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Mon, 15 Jul 2019
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Telescope

International Astronomical Union concerned about satellite 'constellations' interfering with ground-based observations

satellite interference space observations
© IAU
The International Astronomical Union (IAU) has expressed its concern about light pollution posed by an increasing number of satellite constellations in low-Earth orbits (LEO), manly SpaceX's Starlink constellation launched May 23, 2019 - next-generation satellite network capable of connecting the globe with reliable and affordable broadband internet services. The number of low Earth orbit satellites planned to launch in the next half-decade has the potential to fundamentally shift the nature of our experience of the night sky, IAU said.

"The International Astronomical Union, in general, embraces the principle of a dark and radio-quiet sky as not only essential to advancing our understanding of the Universe of which we are a part, but also as a resource for all humanity and for the protection of nocturnal wildlife," IAU said in a statement.

"We do not yet understand the impact of thousands of these visible satellites scattered across the night sky and despite their good intentions, these satellite constellations may threaten both."

Comment: SpaceX satellites could blight the night sky, warn astronomers


Fireball

1 in 7000 Chance: Football field-sized asteroid could hit Earth this year

Asteroid earth
© iStockphoto
An enormous asteroid with a diameter wider than a football field has a roughly one in 7,000 chance of hitting the Earth later this year. However, it's nothing to lose sleep over.

Known as asteroid 2006 QV89, the space rock, which has a diameter of 164 feet, could potentially hit the planet on Sept. 9, 2019, according to a list of the most concerning space objects compiled by the European Space Agency. The ESA has 2006 QV89 ranked fourth on its top ten list.

According to current modeling, it's likely that 2006 QV89, which is on the risk list but not the priority list, will pass Earth at a distance of more than 4.2 million miles. The ESA does note that the likelihood of its model being off is less than one-hundredth of one percent.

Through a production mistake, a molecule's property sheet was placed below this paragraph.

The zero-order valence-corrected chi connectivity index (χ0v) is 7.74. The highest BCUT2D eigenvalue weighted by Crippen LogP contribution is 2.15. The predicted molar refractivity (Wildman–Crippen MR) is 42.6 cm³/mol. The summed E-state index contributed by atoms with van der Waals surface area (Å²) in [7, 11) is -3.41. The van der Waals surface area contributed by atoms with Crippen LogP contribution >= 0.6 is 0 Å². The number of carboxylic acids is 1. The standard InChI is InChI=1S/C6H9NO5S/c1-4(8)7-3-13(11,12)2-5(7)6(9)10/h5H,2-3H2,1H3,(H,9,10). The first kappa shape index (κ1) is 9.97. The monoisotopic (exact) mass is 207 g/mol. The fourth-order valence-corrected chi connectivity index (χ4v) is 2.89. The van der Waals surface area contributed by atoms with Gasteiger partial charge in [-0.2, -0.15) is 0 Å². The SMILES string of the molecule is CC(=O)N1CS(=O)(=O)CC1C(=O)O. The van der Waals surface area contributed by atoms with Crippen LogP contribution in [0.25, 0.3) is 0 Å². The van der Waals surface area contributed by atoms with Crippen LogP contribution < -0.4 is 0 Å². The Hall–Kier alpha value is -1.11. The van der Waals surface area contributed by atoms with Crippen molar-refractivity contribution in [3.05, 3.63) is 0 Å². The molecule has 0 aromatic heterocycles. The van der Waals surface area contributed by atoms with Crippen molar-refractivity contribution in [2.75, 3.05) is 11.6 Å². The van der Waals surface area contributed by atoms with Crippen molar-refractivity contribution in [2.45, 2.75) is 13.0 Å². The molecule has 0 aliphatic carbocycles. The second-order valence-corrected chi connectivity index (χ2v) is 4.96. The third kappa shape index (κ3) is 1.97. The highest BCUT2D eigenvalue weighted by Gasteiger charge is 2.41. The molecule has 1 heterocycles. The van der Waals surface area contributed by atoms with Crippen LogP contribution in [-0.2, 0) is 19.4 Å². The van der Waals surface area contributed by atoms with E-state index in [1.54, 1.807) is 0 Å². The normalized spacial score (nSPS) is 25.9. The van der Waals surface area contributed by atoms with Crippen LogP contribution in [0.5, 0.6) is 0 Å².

Comment: See also:


Archaeology

Prehistoric relative of beech and oak trees is first of its kind found below the Equator

patagonia fossil site
© Peter Wilf, Penn State University
Rainforest once covered the plains of Patagonia where the fossils were found.
New fossils suggest the chinquapin, found today in parts of Asia, first took root in the Southern Hemisphere.

Millions of years ago, a volcano erupted in what's now the Patagonia region of southern Argentina, leaving behind a huge caldera. Water accumulated in the crater, and eventually it became a lake teeming with countless plants, insects, and other life-forms. Over time, these creatures fossilized deep within the lake's layers of mud and ash, creating a kind of geological jackpot for today's paleontologists.

Now, the ancient lake has yielded a particularly exciting treasure: fossils of a 52-million-year-old tree that is the first of its kind found in the Southern Hemisphere, suggesting the plant evolved there.

Cloud Grey

Pollution from Roman-era stored in ice of Mont Blanc

Roman era pollution
© Preunkert et al./CNRS
Simulations to assess the sensitivity of lead deposits in the Col du Dôme (yellow) to the geographical location of the emission. This map also indicates the location of major mines known to have existed in Roman antiquity. In the approximately 500-km region around the Alps, in blue, mines believed to have been active in the Republican period, and in red, those active later. Outside this radius, all other mines are indicated in red (all eras combined). Alpine ice is therefore representative of the high altitude atmosphere which receives emissions from France, Spain, Italy, islands in the Mediterranean Basin, and, to a lesser degree, Germany and England.